If the "Delete from Project" button doesn't exist, it passes the Delete Key to Curio, and that either deletes a text selection or if an asset is selected, it provokes the dialogue box with the "Delete from Project" button to appear.
Okay, here's where the fun begins -- I wanted to add a function for deleting an Idea Space requiring three deletes instead of two. Deleting a whole page of material should have a slightly higher hurdle.
I got this far, but it doesn't work. Also, I have the nagging feeling that there's a much more elegant way to build this. I didn't use a Switch because it doesn't have a Button Condition, and I thought the extra steps would outweigh the time saved over using If/Thens.
I thought all I'd need to do is add a User Input and a couple more If/Thens, but I haven't been able to get it to work. It gets as far as opening the User Input, but then I can't get it to see the second press of the Delete Key to close the Input Box and move on.
You can't use the Delete key as a button key shortcut, so the dialog will remain until you click a button or hit Return (default for "Do It") or ⌘. to "Cancel".
If you do want to continue this way you could create another macro, "Override Delete with Return", that has a hotkey trigger of ⌫, a single action of "Type a Keystroke -- Return", and that is disabled by default. Then add an "Enable Macro" action immediately before your "Prompt..." action to turn on the override and a "Disable Macro" immediately after to turn if off again.
One thing to remember is that as well as this allowing "Delete" to click the default button, hitting "Return" will also click the button. If you really want to do this, it might be safer to have the sub macro type some other key that you are unlikely to press (say "w") and name your default button like this (the w after the / won't show on the button but is set as its default key).
This could all go horribly wrong if things got out of step and the sub macro was somehow left in an enabled state as every hit of Delete would be typing a w... so, I added in an extra "disable macro" action into the key press Macro itself so that at least that would only happen once.
As the default behaviour of the Prompt is hitting Return to confirm I would say changing your text to "Hit RETURN if you really want to delete this Idea Space" would be simpler and safer (and also expected behaviour).
Thanks for your suggestions. I finally got this sorted out.
I ran into a few unexpected problems:
(1) KM can't see the buttons on its own dialogue boxes, so
(2) KM can't evaluate when the boxes exist based on evaluating the buttons.
(3) I was using the status of a menu item (WebView) to determine whether the selected item was an Idea Space (because when an Idea Space was selected, WebView was disabled.) However, the WebView menu would also become disabled when Curio put up its dialogue box, and that led to some false branching.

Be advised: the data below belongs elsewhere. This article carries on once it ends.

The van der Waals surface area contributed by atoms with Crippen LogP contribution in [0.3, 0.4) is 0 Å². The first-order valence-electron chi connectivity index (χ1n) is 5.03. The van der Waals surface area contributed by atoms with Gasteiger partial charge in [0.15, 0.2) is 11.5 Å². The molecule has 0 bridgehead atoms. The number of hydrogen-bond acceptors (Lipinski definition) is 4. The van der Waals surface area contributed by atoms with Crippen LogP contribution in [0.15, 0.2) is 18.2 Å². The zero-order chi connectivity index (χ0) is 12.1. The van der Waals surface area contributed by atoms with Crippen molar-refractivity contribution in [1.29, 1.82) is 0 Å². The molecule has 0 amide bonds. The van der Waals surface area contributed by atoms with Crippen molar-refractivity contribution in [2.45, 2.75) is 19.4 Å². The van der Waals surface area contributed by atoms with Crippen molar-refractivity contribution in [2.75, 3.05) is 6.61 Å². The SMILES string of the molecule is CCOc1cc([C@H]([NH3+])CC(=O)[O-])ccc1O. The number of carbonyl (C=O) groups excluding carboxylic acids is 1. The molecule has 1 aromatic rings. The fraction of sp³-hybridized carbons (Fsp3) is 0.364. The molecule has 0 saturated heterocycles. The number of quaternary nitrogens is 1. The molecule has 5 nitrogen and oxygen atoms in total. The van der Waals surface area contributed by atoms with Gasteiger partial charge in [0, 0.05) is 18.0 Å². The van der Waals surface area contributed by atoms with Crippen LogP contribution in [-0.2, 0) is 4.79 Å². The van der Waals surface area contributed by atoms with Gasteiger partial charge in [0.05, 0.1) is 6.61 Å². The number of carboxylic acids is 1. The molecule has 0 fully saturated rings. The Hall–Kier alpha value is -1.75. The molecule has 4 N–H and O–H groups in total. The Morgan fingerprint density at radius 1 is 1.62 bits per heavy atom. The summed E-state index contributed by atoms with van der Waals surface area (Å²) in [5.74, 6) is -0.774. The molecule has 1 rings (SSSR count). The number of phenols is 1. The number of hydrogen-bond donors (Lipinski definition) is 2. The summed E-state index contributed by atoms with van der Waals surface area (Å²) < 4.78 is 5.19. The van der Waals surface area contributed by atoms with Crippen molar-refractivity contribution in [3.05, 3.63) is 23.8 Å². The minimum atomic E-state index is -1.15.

I solved it like so:
(1 & 2) I made a Global Variable to store the ON and OFF state of the KM Dialogue Box, so KM would know whether the box was available. I used a straight return to close the box.
(3) I put a check for the non-asset Delete button at the top of the macro to head off the false positive caused by the Curio dialogue box being up.
There are other ways of doing this (for example, you could track "Last Engine Window ID" in a Global), but you can see if an "Alert" window is showing with:
...and Local_winExists will be "true" if a KM Alert window is present, "false" otherwise.
But I'm with @Zabobon -- it's generally not a good idea to subvert "normal" dialog operations like this. You can use "Return" to continue, the "Return" key is right next to "Delete", so doing things "normally" doesn't cost you much.
If the only reason you're throwing the dialog is "I've pressed Delete once and want to catch a second press" then you could revisit your design. So instead of running the macro once every time you press the Delete key you might instead:
Run it once when triggered
In the "CONFIRMATION BOX" condition, instead of Opening the Alert box and exiting you do a "Pause Until..." the Delete key is pressed, then pass the Delete action and exit
Note that you will have to use a "Semaphore Lock", set to timeout after 1/100th of a second, to prevent the macro from re-triggering when press the Delete key the second time, and you might need a small pause to separate the trigger key stroke from the "Continue" one.
Here's an example you can run while TextEdit or similar is frontmost -- triggered by a bare 1 keystroke it will wait until you either press 1 again then it'll type the character, or you press . to cancel.